July 15, 2019

Day 6 - Visiting Hoya

Discover & Learn Zambia HANDS Team:

It was another bright and sunny day, but with a slight breeze that cooled us off and tricked us into believing it wasn’t as hot as previous days. We were all pretty excited about today’s school visit. This was partly because visiting schools is what we travelled all this way for, but also because Hoya Day Primary and Secondary School is one of the schools that was able to dig a new well with the support of EduDeo’s Well Project. It was extra exciting for us because many of our schools back in Canada participated in fundraising for this project. And when we arrived at the school, we could see children filling buckets and placing them in a wheelbarrow to cart them away.  

We visited classrooms at the primary school first. We divided ourselves between a grade 4 math class, a grade 6 technology studies class, and a grade 7 English class, where they were preparing to read a selection called “The Waitress is not Your Servant.” The teacher reviewed what a restaurant is and what kind of actions are expected – placing an order and paying, etc, which turned out to be a very good thing because when the teacher asked who had been to a restaurant before, only three of the students in the class had actually been to one.

After the primary school visits, we were invited back to the well to meet with community leaders and members, local children, and school leaders and to hear about its impact on the school and surrounding community. The well, dug in March of this year, has already improved the quality of life of the people using it. Even in these few months, there have been fewer students suffering from diarrhea. Members of the surrounding communities have also benefitted. Although many people still have to walk about the same distance to get water, this well is an astonishing 60 metres deep which dramatically reduces the danger of waterborne diseases.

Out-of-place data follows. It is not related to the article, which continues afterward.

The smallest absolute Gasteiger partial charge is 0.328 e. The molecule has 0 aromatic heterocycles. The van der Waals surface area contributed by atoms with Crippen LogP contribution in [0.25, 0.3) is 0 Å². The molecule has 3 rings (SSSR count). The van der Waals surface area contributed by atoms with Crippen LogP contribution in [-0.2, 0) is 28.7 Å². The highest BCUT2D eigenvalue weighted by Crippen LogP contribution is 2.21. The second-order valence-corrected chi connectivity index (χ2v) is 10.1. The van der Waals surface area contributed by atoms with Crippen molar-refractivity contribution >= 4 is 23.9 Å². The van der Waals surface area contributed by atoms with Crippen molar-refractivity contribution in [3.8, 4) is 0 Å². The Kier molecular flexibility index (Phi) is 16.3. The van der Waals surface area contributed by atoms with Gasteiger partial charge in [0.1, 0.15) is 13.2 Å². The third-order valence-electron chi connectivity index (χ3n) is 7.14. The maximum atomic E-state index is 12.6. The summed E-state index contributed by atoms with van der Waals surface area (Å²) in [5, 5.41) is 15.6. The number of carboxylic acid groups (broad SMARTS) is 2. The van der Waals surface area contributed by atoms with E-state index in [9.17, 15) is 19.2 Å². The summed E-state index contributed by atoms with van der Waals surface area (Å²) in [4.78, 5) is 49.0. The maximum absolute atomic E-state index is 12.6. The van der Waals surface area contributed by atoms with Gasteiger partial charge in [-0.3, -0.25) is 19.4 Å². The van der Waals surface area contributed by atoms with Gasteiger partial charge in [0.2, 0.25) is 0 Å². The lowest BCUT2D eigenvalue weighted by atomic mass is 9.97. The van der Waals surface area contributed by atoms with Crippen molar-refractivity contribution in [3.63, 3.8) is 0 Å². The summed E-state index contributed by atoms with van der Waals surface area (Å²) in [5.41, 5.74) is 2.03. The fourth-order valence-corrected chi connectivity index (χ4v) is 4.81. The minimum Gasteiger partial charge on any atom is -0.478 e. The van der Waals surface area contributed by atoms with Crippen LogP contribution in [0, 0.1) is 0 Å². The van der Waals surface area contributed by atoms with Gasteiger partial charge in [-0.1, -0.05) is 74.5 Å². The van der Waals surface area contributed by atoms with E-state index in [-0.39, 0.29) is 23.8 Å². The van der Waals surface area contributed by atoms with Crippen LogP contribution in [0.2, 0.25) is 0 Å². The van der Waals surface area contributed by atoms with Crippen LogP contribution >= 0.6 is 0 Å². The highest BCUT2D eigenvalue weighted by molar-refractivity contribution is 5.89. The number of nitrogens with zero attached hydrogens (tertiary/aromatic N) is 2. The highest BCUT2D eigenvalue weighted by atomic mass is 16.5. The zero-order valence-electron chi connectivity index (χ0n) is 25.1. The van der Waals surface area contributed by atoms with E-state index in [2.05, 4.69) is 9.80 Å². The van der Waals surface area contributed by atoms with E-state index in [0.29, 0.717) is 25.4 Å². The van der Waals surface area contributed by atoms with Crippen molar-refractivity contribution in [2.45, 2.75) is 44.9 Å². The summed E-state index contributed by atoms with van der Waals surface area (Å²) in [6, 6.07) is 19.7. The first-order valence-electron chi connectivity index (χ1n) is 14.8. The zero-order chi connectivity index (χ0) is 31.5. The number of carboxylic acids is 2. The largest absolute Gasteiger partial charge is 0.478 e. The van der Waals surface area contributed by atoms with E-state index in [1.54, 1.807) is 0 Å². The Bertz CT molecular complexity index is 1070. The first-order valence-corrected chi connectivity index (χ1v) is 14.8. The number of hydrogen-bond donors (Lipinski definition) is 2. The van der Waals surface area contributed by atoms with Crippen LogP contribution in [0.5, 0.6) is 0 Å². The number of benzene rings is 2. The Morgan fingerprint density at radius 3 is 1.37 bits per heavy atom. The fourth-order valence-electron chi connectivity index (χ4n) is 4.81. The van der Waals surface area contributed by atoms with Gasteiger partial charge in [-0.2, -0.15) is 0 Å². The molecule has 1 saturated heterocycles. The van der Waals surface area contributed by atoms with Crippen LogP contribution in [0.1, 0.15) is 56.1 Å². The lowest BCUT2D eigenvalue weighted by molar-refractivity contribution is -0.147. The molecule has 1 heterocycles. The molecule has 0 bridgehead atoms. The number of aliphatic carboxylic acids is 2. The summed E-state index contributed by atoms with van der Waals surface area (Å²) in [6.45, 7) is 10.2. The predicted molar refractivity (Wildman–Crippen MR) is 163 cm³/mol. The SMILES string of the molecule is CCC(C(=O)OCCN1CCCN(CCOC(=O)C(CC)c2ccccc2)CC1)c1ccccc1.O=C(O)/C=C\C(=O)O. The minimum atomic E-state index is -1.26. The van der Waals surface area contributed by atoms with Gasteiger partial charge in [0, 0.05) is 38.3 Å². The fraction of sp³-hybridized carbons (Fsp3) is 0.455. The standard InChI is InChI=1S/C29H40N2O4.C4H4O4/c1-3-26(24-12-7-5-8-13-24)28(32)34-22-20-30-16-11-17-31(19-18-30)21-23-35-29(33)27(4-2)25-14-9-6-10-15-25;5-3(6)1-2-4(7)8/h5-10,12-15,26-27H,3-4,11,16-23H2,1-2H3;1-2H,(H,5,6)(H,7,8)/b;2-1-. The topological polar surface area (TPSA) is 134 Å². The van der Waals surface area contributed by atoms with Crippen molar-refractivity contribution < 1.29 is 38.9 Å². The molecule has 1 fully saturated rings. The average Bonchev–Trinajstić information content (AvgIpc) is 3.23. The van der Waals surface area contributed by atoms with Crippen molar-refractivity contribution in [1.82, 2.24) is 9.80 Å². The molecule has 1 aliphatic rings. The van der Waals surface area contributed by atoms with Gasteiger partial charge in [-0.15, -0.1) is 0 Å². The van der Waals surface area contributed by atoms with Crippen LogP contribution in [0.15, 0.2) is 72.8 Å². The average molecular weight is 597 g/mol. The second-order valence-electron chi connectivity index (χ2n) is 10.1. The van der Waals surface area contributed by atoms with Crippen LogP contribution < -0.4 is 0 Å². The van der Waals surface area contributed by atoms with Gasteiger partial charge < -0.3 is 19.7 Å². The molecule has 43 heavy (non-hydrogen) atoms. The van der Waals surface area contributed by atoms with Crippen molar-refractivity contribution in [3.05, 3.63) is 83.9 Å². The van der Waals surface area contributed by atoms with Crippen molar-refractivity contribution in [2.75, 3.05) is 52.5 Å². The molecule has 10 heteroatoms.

We visited the secondary school next. Some of us chose to visit a grade 12 math class, others a grade 11 biology class, and still others a tour of the computer lab. The computer lab does double duty as a classroom – grade 9 art and design during our visit. While this is definitely an efficient use of space, it means that the computers are not always available for other students – even if the four desktop and six Raspberry Pi computers were enough for classes of up to sixty students – and that’s if the power is even working, which today, it wasn’t.

We toured the girls’ and boys’ dorms. The girls’ dorm houses seventy girls in the main dorm and an additional twenty-five in what used to be their kitchen – students bring food from home and prepare it themselves. Thirty boys live in the boys’ dorm, so they still have the use of their kitchen. Other boys pay to stay in family homes in the surrounding communities.

Accompanied by students, teachers, and school administrators, we walked down to the stream where the community used to get their water. On the way, we heard about other projects the school is hoping to establish, including a mill on the school property, so they can grind their own maize, as well as raise money for school programs through community use of the mill. Beside the stream was an amazing garden: masses of tomatoes, peppers, okra, and more. This project allows students to develop life skills and helps fund other school programs.

When we returned to the school, we got to hear from the teachers about the challenges they face, often regarding the lack of resources – one English teacher is doing a novel study with her class of seventy students with only one copy of the novel. We got to see something of the creativity of Hoya’s students through a poetry performance by a group of students. The Expressive Arts department had a display of student work – paintings, collages, pottery, and more – all of which was for sale to support the purchase of more art supplies and resources.

After lunch and mingling with our Zambian colleagues and buying student artwork -- souvenirs and supporting the school at the same time – we returned to Lundazi, stopping only once on the way to see another borehole well at a community school.

It was an inspiring, amazing, heartbreaking, encouraging kind of day.

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